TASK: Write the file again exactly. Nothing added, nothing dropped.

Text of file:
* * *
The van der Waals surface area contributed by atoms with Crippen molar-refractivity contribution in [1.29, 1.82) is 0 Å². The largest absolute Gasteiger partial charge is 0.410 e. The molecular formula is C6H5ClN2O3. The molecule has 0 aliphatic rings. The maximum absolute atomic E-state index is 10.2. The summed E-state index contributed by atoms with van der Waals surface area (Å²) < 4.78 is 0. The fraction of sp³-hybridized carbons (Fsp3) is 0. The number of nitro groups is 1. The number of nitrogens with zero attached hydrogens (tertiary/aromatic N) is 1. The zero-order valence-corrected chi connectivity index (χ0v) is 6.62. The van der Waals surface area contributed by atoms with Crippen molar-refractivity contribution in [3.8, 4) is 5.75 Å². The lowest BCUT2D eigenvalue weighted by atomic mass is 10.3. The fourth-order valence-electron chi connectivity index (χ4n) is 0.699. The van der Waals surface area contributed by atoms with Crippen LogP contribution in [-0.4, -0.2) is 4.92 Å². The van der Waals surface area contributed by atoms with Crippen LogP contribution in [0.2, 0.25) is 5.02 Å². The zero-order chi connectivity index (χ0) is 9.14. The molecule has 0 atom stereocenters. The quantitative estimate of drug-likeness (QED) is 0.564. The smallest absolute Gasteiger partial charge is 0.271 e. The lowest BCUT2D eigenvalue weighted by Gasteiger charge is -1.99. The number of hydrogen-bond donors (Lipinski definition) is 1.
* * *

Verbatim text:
The van der Waals surface area contributed by atoms with Crippen molar-refractivity contribution in [1.29, 1.82) is 0 Å². The largest absolute Gasteiger partial charge is 0.410 e. The molecular formula is C6H5ClN2O3. The molecule has 0 aliphatic rings. The maximum absolute atomic E-state index is 10.2. The summed E-state index contributed by atoms with van der Waals surface area (Å²) < 4.78 is 0. The fraction of sp³-hybridized carbons (Fsp3) is 0. The number of nitro groups is 1. The number of nitrogens with zero attached hydrogens (tertiary/aromatic N) is 1. The zero-order valence-corrected chi connectivity index (χ0v) is 6.62. The van der Waals surface area contributed by atoms with Crippen molar-refractivity contribution in [3.8, 4) is 5.75 Å². The lowest BCUT2D eigenvalue weighted by atomic mass is 10.3. The fourth-order valence-electron chi connectivity index (χ4n) is 0.699. The van der Waals surface area contributed by atoms with Crippen LogP contribution in [-0.4, -0.2) is 4.92 Å². The van der Waals surface area contributed by atoms with Crippen LogP contribution in [0.2, 0.25) is 5.02 Å². The zero-order chi connectivity index (χ0) is 9.14. The molecule has 0 atom stereocenters. The quantitative estimate of drug-likeness (QED) is 0.564. The smallest absolute Gasteiger partial charge is 0.271 e. The lowest BCUT2D eigenvalue weighted by Gasteiger charge is -1.99. The number of hydrogen-bond donors (Lipinski definition) is 1.